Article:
Science Made Public is an annual, summertime series of publicly accessible talks by scientists and engineers at the Woods Hole Oceanographic Institution. All talks take place on Tuesdays at 3:00 p.m. in WHOI's Ocean Science Exhibit Center, 15 School Street, Woods Hole.
July 7 - Forecasting New England "Red Tides"
Dennis McGillicuddy, Sr. Scientist, Applied Ocean Physics & Engineering
Each year, coastal waters of the Gulf of Maine are prone to blooms of the harmful algae, Alexandrium fundyense. The algae pose no direct threat to human beings, however the toxins they produce can accumulate in filter-feeding organisms such as mussels and clams — which can cause paralytic shellfish poisoning (PSP) in humans who consume them. To insure the shellfish we consume is safe, harvesting areas are carefully monitored by state agencies. Learn more about the work scientists have done to develop a forecasting system to help the shellfish industry and environmental managers better plan for the annual bloom.
Konrad Hughen, Sr. Scientist, Marine Chemistry & Geochemistry
Coral skeletons act as natural recorders, preserving, as they grow, a history of changes in local oceanic conditions. Remarkably, by making chemical measurements of the coral’s calcium carbonate skeleton, scientists can extract information about past sea surface temperature, wind speed, and a host of other climate factors. Learn how these paleoclimate records can be used to study the behavior of the global climate system in the past, and predict potential changes in the future.
Hanu Singh, Associate Scientist, Applied Ocean Physics & Engineering
Underwater robots are among the tools oceanographers use to explore the world ocean. They are especially useful for going into research areas that can be too dangerous for humans – like under ice-covered seas or alongside glaciers at risk of calving. Learn about the engineering challenges involved in developing these vehicles and some of the recent expeditions to extreme environments where they were tested and used.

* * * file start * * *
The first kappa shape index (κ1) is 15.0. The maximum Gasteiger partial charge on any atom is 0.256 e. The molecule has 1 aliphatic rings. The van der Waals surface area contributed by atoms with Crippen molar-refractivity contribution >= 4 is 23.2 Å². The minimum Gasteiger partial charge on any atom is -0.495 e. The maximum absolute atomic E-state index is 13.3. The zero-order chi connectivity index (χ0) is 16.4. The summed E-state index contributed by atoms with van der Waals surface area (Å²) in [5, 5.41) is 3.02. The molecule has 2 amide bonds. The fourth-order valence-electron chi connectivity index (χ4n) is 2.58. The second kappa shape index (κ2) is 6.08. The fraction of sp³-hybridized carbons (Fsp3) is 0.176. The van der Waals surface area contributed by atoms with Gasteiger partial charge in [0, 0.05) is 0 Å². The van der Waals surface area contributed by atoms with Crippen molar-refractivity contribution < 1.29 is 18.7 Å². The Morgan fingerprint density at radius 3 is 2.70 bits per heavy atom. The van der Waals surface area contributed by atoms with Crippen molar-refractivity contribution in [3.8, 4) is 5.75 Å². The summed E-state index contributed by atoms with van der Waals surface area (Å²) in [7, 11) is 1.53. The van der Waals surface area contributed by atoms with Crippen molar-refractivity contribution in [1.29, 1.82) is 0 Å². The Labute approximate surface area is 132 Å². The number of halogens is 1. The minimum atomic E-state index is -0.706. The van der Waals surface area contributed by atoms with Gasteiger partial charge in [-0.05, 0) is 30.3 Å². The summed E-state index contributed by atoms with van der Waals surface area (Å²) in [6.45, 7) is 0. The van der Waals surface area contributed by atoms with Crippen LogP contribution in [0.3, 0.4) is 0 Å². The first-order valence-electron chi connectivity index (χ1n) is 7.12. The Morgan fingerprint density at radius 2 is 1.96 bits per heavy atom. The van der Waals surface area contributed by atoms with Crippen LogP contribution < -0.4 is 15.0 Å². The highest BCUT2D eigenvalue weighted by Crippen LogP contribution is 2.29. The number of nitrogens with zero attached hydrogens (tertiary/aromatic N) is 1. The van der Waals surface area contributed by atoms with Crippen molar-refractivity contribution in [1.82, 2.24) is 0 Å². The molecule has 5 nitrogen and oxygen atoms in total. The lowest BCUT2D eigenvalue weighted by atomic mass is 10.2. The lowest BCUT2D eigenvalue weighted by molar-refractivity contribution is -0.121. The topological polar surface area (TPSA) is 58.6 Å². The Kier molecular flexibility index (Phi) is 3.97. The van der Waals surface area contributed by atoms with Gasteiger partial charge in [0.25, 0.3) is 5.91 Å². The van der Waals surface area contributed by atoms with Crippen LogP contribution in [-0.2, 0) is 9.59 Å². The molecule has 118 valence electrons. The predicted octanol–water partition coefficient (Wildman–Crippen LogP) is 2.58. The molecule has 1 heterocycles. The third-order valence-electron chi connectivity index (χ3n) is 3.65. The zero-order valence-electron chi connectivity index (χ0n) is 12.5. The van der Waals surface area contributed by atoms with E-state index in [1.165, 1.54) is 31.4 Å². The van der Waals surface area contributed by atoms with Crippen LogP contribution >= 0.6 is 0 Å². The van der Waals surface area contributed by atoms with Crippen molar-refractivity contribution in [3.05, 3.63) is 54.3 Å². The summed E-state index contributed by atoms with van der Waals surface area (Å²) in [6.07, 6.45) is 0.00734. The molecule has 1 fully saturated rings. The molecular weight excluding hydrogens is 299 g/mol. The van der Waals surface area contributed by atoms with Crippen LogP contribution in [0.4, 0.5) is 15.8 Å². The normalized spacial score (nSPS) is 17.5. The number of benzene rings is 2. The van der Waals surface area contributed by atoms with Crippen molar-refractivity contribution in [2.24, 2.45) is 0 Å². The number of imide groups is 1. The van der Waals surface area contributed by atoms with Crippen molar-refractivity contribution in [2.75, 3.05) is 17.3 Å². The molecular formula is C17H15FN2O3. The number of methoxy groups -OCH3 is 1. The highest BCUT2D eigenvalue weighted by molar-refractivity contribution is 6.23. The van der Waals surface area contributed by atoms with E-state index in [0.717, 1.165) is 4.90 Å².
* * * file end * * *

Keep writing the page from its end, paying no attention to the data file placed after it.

Kristen Whalen, Research Associate, Marine Chemistry & Geochemistry
The emergence of antibiotic resistance among human pathogenic bacteria is leading to the widespread failure of our antibiotic stocks. With the antibiotic pipeline running empty, a new strategy needs to be implemented to overcome antimicrobial resistance and rejuvenate the existing arsenal of antibiotics. Learn how WHOI researchers are using a novel approach to defeat these “superbugs” by mining marine microbes for new drugs that regain antibiotic potency.
Jennie Rheuban, Research Associate, Marine Chemistry & Geochemistry
In a unique collaboration between WHOI and the Buzzards Bay Coalition, an analysis of more than two decades of water quality collected through the Buzzards Bay Coalition’s citizen-science program enables researchers to monitor and evaluate nitrogen impacts to coastal waters. The program allows researchers to establish a baseline water quality in approximately 30 harbors and coves, document long-term trends in water quality, and evaluate the success of clean-up efforts. Learn more about this collaboration and what the results suggest for managing water quality in Buzzards Bay.
Bruce Strickrott, Alvin Manager, Operational Scientific Services
Throughout history, humans have dreamed of exploring the world ocean using underwater vehicles. Jules Vern piqued the public’s interest when he published “20,000 Leagues Under the Sea.” Learn about the first primitive submersible concepts to WHOI’s current deep diving sub Alvin.
Stephanie Madsen, Senior Research Assistant, Geology & Geophysics
Geology can be a dirty job especially when searching for evidence of ancient hurricane deposits beneath marshes and the bottoms of ponds. Stephanie, a senior research assistant in the Coastal Systems Group, works with the team to core deep into mud in search of sand layers created by hurricanes that have struck Cape Cod over the past 2,000 years. Learn about their coring techniques, how they analyze and determine the sediment’s age back in the lab, and what their data tell us about our dynamic coastlines.
Stefan Sievert, Associate Scientist, Biology
The deep sea is the largest contiguous biome on Earth and is home to a great number and high diversity of organisms, yet is still only poorly explored. It was less than 40 years ago that hot springs in the deep sea were discovered, supporting unique ecosystems that are characterized by high productivity - oases in an otherwise barren landscape. Here, microorganisms make a living off inorganic chemicals, like hydrogen sulfide or hydrogen gas, and minerals dissolved in the hot hydrothermal vent fluids that bubble up from beneath the ocean floor, in turn feeding the enigmatic vent fauna. Learn about how researchers reveal the inner workings of these fascinating ecosystems that exist in complete darkness, sustained by Earth’s energy.